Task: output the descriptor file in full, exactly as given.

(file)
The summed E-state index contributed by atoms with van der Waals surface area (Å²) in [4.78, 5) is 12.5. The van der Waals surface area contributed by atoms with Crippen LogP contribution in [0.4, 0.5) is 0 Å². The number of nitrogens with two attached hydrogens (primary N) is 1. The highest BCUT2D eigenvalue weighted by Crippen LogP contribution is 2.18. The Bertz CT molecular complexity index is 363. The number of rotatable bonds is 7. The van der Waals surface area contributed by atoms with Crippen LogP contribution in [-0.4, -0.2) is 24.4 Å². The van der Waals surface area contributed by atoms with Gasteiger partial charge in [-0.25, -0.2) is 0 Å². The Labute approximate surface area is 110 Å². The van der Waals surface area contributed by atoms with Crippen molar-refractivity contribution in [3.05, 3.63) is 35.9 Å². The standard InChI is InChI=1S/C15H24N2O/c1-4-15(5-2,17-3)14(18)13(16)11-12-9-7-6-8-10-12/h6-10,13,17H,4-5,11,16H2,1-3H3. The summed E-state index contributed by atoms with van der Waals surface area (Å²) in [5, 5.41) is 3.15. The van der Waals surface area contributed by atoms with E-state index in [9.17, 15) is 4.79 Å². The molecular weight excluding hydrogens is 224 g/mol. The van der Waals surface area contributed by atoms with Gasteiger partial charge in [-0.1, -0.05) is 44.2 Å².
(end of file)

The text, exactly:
The summed E-state index contributed by atoms with van der Waals surface area (Å²) in [4.78, 5) is 12.5. The van der Waals surface area contributed by atoms with Crippen LogP contribution in [0.4, 0.5) is 0 Å². The number of nitrogens with two attached hydrogens (primary N) is 1. The highest BCUT2D eigenvalue weighted by Crippen LogP contribution is 2.18. The Bertz CT molecular complexity index is 363. The number of rotatable bonds is 7. The van der Waals surface area contributed by atoms with Crippen LogP contribution in [-0.4, -0.2) is 24.4 Å². The van der Waals surface area contributed by atoms with Gasteiger partial charge in [-0.25, -0.2) is 0 Å². The Labute approximate surface area is 110 Å². The van der Waals surface area contributed by atoms with Crippen molar-refractivity contribution in [3.05, 3.63) is 35.9 Å². The standard InChI is InChI=1S/C15H24N2O/c1-4-15(5-2,17-3)14(18)13(16)11-12-9-7-6-8-10-12/h6-10,13,17H,4-5,11,16H2,1-3H3. The summed E-state index contributed by atoms with van der Waals surface area (Å²) in [5, 5.41) is 3.15. The van der Waals surface area contributed by atoms with E-state index in [9.17, 15) is 4.79 Å². The molecular weight excluding hydrogens is 224 g/mol. The van der Waals surface area contributed by atoms with Gasteiger partial charge in [-0.1, -0.05) is 44.2 Å².